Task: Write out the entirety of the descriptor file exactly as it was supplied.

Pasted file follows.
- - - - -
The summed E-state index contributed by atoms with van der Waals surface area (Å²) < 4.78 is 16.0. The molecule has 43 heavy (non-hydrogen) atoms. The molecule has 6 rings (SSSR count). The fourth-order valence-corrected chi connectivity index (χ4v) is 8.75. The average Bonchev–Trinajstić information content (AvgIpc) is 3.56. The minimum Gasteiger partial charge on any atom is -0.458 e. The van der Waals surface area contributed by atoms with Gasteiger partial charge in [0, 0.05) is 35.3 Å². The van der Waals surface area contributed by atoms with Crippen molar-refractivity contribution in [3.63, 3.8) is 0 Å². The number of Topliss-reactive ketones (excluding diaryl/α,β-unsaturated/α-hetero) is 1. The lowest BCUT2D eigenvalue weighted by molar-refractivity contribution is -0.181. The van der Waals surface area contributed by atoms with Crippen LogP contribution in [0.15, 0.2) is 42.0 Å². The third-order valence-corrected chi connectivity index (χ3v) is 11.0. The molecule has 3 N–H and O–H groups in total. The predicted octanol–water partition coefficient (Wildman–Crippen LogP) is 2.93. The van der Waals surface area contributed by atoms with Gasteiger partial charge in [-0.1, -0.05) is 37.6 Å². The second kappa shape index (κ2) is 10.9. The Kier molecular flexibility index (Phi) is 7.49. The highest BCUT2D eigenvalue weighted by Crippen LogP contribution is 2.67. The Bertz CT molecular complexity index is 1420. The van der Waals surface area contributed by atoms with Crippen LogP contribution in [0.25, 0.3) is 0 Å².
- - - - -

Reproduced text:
The summed E-state index contributed by atoms with van der Waals surface area (Å²) < 4.78 is 16.0. The molecule has 43 heavy (non-hydrogen) atoms. The molecule has 6 rings (SSSR count). The fourth-order valence-corrected chi connectivity index (χ4v) is 8.75. The average Bonchev–Trinajstić information content (AvgIpc) is 3.56. The minimum Gasteiger partial charge on any atom is -0.458 e. The van der Waals surface area contributed by atoms with Gasteiger partial charge in [0, 0.05) is 35.3 Å². The van der Waals surface area contributed by atoms with Crippen molar-refractivity contribution in [3.63, 3.8) is 0 Å². The number of Topliss-reactive ketones (excluding diaryl/α,β-unsaturated/α-hetero) is 1. The lowest BCUT2D eigenvalue weighted by molar-refractivity contribution is -0.181. The van der Waals surface area contributed by atoms with Crippen LogP contribution in [0.15, 0.2) is 42.0 Å². The third-order valence-corrected chi connectivity index (χ3v) is 11.0. The molecule has 3 N–H and O–H groups in total. The predicted octanol–water partition coefficient (Wildman–Crippen LogP) is 2.93. The van der Waals surface area contributed by atoms with Gasteiger partial charge in [-0.1, -0.05) is 37.6 Å². The second kappa shape index (κ2) is 10.9. The Kier molecular flexibility index (Phi) is 7.49. The highest BCUT2D eigenvalue weighted by Crippen LogP contribution is 2.67. The Bertz CT molecular complexity index is 1420. The van der Waals surface area contributed by atoms with Crippen LogP contribution in [0.25, 0.3) is 0 Å².